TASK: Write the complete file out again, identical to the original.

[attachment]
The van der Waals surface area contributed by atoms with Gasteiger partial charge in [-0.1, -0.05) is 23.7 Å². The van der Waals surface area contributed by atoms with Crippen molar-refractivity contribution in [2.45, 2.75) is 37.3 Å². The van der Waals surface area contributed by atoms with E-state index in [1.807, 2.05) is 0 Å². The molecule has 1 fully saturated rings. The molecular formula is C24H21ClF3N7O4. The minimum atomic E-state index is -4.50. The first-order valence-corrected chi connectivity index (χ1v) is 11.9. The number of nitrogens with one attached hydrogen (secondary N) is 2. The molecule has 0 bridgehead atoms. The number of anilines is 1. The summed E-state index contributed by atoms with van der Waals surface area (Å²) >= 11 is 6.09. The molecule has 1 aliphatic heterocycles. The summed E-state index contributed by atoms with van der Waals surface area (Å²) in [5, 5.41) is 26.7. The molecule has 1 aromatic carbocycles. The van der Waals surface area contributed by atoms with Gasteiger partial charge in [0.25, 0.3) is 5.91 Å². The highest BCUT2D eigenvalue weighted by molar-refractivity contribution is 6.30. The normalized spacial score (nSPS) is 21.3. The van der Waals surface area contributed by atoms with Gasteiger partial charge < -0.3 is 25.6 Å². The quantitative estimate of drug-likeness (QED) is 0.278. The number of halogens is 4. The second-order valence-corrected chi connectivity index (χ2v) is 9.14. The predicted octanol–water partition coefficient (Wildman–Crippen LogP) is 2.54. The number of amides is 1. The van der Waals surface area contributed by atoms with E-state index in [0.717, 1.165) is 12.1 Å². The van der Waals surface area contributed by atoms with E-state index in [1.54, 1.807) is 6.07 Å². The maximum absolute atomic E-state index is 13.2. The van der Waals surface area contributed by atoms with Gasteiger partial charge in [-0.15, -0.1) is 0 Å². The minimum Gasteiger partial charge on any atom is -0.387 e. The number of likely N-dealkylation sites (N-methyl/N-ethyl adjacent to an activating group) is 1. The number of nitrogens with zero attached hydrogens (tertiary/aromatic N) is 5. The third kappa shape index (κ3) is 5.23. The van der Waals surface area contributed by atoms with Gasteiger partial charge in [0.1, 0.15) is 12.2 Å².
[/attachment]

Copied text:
The van der Waals surface area contributed by atoms with Gasteiger partial charge in [-0.1, -0.05) is 23.7 Å². The van der Waals surface area contributed by atoms with Crippen molar-refractivity contribution in [2.45, 2.75) is 37.3 Å². The van der Waals surface area contributed by atoms with E-state index in [1.807, 2.05) is 0 Å². The molecule has 1 fully saturated rings. The molecular formula is C24H21ClF3N7O4. The minimum atomic E-state index is -4.50. The first-order valence-corrected chi connectivity index (χ1v) is 11.9. The number of nitrogens with one attached hydrogen (secondary N) is 2. The molecule has 0 bridgehead atoms. The number of anilines is 1. The summed E-state index contributed by atoms with van der Waals surface area (Å²) >= 11 is 6.09. The molecule has 1 aliphatic heterocycles. The summed E-state index contributed by atoms with van der Waals surface area (Å²) in [5, 5.41) is 26.7. The molecule has 1 aromatic carbocycles. The van der Waals surface area contributed by atoms with Gasteiger partial charge in [0.25, 0.3) is 5.91 Å². The highest BCUT2D eigenvalue weighted by molar-refractivity contribution is 6.30. The normalized spacial score (nSPS) is 21.3. The van der Waals surface area contributed by atoms with Gasteiger partial charge < -0.3 is 25.6 Å². The quantitative estimate of drug-likeness (QED) is 0.278. The number of halogens is 4. The second-order valence-corrected chi connectivity index (χ2v) is 9.14. The predicted octanol–water partition coefficient (Wildman–Crippen LogP) is 2.54. The number of amides is 1. The van der Waals surface area contributed by atoms with E-state index in [0.717, 1.165) is 12.1 Å². The van der Waals surface area contributed by atoms with E-state index in [1.54, 1.807) is 6.07 Å². The maximum absolute atomic E-state index is 13.2. The van der Waals surface area contributed by atoms with Gasteiger partial charge in [-0.15, -0.1) is 0 Å². The minimum Gasteiger partial charge on any atom is -0.387 e. The number of likely N-dealkylation sites (N-methyl/N-ethyl adjacent to an activating group) is 1. The number of nitrogens with zero attached hydrogens (tertiary/aromatic N) is 5. The third kappa shape index (κ3) is 5.23. The van der Waals surface area contributed by atoms with Gasteiger partial charge in [0.1, 0.15) is 12.2 Å².